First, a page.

'Dirty Story': combative couplings in Intiman festival's opener
A review of John Patrick Shanley's "Dirty Story," the first production in the Intiman Theatre Festival. Performances through Aug. 25, 2012.
Seattle Times theater critic
'Dirty Story'By John Patrick Shanley. Through Aug. 25, Intiman Theatre (black box space), 201 Mercer St., Seattle; $30 (800-745-3000 or ticketmaster.com).
THEATER REVIEW |
Intiman Theatre has just launched a new summer season with "Dirty Story," the 2003 satirical, politically skewed allegory by John Patrick Shanley.
Directed by Valerie Curtis-Newton, the show kicks off Intiman's new four-play summer festival that revives the Tony Award-honored company under new leadership after a financial crisis curtailed its 2011 season.
"Dirty Story" also inaugurates a performance venue: the Intiman Studio, a "black box" space behind the much-larger Intiman Playhouse, where the other fest shows are playing.
Opening with "Dirty Story" (a late-inning replacement for another work that Intiman couldn't secure the rights to) is a bold salvo. But the play itself, a hot-off-the-press allegory of Middle East strife when it debuted a decade ago, feels dated. It's a provocative but curious opener. Shanley is best known for his street-wise romances — such as the movie "Moonstruck" — and his morally and spiritually probing Pulitzer Prize-winning drama, "Doubt."
It's helpful to know that "Dirty Story" debuted as the U.S. was about to invade Iraq. Here, Shanley casts off the strictures of realism to mount a seriocomic, freewheeling attack on geopolitical intransigence.
There's something to offend those sympathetic to either Palestinians or Israelis here. But Shanley uses S&M eroticism and cartoonish absurdism to say, essentially, "a pox on both your houses," and plead, "Can't we all get along?"
Spoiler alert: "Dirty Story" gets its energy from a bifurcated premise.
In the first act (titled "Fiction"), an eager, aspiring novelist, Wanda (Carol Roscoe), seeks writing advice from a bitterly misanthropic author, Brutus (Shawn Law), who talks himself into meta-literary corners and decrees that "fiction is dead."
Yet this odd couple (both of whom claim to be Jewish) wind up together in Brutus' loft. And a bizarre seduction ensues via bondage, chain saw, and tied-to-the-railroad-track melodrama straight out of "The Perils of Pauline."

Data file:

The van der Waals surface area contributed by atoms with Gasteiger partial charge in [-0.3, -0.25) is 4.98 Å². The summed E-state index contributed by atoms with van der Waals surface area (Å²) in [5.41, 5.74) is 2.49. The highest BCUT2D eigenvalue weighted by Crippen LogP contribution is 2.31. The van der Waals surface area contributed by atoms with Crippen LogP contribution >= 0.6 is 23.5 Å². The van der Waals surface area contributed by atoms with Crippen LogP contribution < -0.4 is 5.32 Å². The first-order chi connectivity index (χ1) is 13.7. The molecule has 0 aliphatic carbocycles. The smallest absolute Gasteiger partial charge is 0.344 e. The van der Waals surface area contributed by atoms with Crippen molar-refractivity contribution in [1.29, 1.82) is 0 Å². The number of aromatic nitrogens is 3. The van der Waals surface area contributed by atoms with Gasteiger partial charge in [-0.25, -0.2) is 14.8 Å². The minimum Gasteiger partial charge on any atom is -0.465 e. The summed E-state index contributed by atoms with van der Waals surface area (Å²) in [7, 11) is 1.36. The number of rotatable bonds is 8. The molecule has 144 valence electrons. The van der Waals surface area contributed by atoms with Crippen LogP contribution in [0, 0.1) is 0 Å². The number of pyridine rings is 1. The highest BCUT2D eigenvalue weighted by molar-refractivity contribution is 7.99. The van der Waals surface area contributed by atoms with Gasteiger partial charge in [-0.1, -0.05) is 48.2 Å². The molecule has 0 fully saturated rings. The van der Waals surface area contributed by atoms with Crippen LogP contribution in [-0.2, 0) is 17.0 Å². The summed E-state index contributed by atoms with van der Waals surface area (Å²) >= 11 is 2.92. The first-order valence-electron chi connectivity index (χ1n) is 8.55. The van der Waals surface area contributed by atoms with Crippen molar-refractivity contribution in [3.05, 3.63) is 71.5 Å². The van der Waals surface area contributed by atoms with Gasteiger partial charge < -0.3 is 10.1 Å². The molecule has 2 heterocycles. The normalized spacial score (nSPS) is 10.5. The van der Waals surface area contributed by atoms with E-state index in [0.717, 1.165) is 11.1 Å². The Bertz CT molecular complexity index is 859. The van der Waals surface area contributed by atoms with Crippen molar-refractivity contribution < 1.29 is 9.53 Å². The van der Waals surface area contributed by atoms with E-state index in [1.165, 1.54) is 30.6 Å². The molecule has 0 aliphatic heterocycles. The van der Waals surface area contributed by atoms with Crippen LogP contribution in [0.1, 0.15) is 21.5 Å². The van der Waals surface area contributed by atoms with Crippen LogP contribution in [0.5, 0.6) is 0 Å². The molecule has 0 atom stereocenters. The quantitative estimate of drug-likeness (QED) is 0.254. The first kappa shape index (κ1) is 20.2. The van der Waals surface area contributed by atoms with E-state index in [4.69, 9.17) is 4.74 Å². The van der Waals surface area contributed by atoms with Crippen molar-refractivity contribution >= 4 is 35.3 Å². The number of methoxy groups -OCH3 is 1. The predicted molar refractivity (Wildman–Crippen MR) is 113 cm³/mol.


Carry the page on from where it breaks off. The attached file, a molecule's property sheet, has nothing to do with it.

Though the scene stops short of sexual violation, be aware that it's intentionally harrowing and squirmworthy — with creepy villainy supplied by Law, and quivering terror from Roscoe.
But Shanley fakes you out, then flips over to the metaphorical lampoonery of Act 2 ("Non-Fiction") — in which Brutus is revealed as a self-destructive embodiment of Palestinian rage against Wanda's equally militant, implacable Israel.
Shown as a drawling arms merchant, America (Frank, played by Quinn Franzen), supplies guns while trying to broker peace. Frank resembles a recent U.S. president from Texas and there are grudges in his love/hate alliance with England (Lawrence, played by Allen Fitzpatrick).
There's much mock-polemical talk here, which can be tedious or funny. And with help from set designer Jennifer Zeyl, Curtis-Newton stages the bursts of action efficiently in a cramped space. Law and Roscoe adroitly handle roles that require left-field, split-second transformations.
But what's the upshot, after a battle royale of words and blows? The stalemate between West Bank and Israeli adversaries is akin to a dysfunctional romantic relationship — with both parties fiercely laying claim to the same Meatpacking District loft.
No one expects Shanley to solve what generations of political leaders have not. He's just illustrating, amplifying and restating a seemingly insolvable standoff — in ways that seesaw between the cleverly insightful and the blindingly obvious.
Misha Berson: email@example.com